“Promoting Student Interest in Science and Science Careers through a Scalable Place-based Environmental Educational Program at a Public Aquarium,” is an NSF project that will work with 90 Detroit Public School Community District (DPSCD) fifth grade teachers in biological STEM areas related to fisheries, wildlife, conservation and aquatic sciences. More than 2,300 fifth grade students from DPSCD are expected to participate in field trips to the Belle Isle Aquarium and follow-up activities.
Third graders from underserved regions in Maine engage in learning experiences which foreground the role of scientific modeling in knowledge construction to develop an integrated economic-ecological conceptual model of the Gulf of Maine ecosystem
Elementary, middle, and high school teachers in remote and hybrid instructional settings are engaged in professional learning to support students in three-dimensional learning through a modeling tool that scaffolds systems and computational thinking.
More than 140 rural and urban students with learning disabilities and difficulties, grades 4-6, use an innovative, integrated curriculum to bolster engagement in and conceptual understanding of fraction concepts and interest in STEM and ICT careers.
More than 700 elementary-aged children in urban emergent communities will explore how Digital Mathematics Storytelling can document, share, and showcase the rich mathematical fraction knowledge that exists within their own communities and families.
A working group of K-12 teachers and AI experts from academia and industry are developing national guidelines for teaching artificial intelligence in K-2, 3-5, 6-8, and 9-12 grade bands, and creating an online AI resource directory.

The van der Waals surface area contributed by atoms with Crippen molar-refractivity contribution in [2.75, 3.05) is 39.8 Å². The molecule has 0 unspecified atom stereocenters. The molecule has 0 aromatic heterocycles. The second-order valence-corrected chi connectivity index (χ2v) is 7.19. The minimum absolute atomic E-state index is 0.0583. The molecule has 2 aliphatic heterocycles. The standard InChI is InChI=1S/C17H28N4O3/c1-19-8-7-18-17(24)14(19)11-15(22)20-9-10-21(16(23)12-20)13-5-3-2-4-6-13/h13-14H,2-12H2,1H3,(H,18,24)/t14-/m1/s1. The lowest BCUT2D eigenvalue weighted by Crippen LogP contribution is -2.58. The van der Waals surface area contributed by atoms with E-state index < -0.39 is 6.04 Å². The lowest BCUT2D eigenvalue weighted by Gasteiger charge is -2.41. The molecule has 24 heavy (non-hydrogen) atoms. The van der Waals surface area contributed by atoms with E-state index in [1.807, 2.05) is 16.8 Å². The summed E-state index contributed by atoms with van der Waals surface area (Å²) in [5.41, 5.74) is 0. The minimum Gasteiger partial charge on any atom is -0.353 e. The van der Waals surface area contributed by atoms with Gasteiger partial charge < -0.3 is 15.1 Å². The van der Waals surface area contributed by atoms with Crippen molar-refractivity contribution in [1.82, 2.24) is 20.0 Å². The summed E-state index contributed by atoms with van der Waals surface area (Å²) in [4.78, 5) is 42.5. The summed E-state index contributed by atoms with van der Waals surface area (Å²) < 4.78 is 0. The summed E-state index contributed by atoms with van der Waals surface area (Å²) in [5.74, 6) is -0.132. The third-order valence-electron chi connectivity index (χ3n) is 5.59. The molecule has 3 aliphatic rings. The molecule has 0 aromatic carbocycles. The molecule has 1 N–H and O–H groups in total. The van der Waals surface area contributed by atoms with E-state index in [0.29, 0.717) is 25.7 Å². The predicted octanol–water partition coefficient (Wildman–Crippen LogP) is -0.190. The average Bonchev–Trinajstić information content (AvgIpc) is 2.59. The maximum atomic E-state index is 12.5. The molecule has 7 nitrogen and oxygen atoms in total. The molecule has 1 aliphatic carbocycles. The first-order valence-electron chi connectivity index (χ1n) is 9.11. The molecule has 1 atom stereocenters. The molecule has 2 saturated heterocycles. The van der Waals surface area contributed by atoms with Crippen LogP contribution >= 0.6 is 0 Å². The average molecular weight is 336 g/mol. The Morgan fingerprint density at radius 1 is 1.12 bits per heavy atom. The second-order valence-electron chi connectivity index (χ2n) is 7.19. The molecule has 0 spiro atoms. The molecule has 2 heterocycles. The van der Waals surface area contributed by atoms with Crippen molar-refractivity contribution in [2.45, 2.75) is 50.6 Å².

90 elementary teachers in rural, undeserved areas of Virginia are engaged in a 2-year cycle of professional development and classroom instruction to support engineering, digital technology, and systems thinking among their students.
DRIVING QUESTION: How wide is the scale of living beings that we encounter, even if we can’t see them? LEARNING GOALS: To prepare and empower students to undertake a more formal study of exponents and logarithms by creating and solving math problems involving changes on a logarithmic base-ten scale. To give students an intuitive sense and appreciation of how large changes by orders of magnitude are.
DRIVING QUESTION: If you find a fossilized skull, what clues tell you if it is a mammal or reptile? LEARNING GOALS: Learning goals are for students to collect, analyze and interpret data found in 3D printed fossil skulls. Students will be able to understand what type of information fossils can provide, including the environment where animals lived and the type of food they ate. In addition, they will have a better understanding of how much information can be found from past events regardless of size and or/time periods.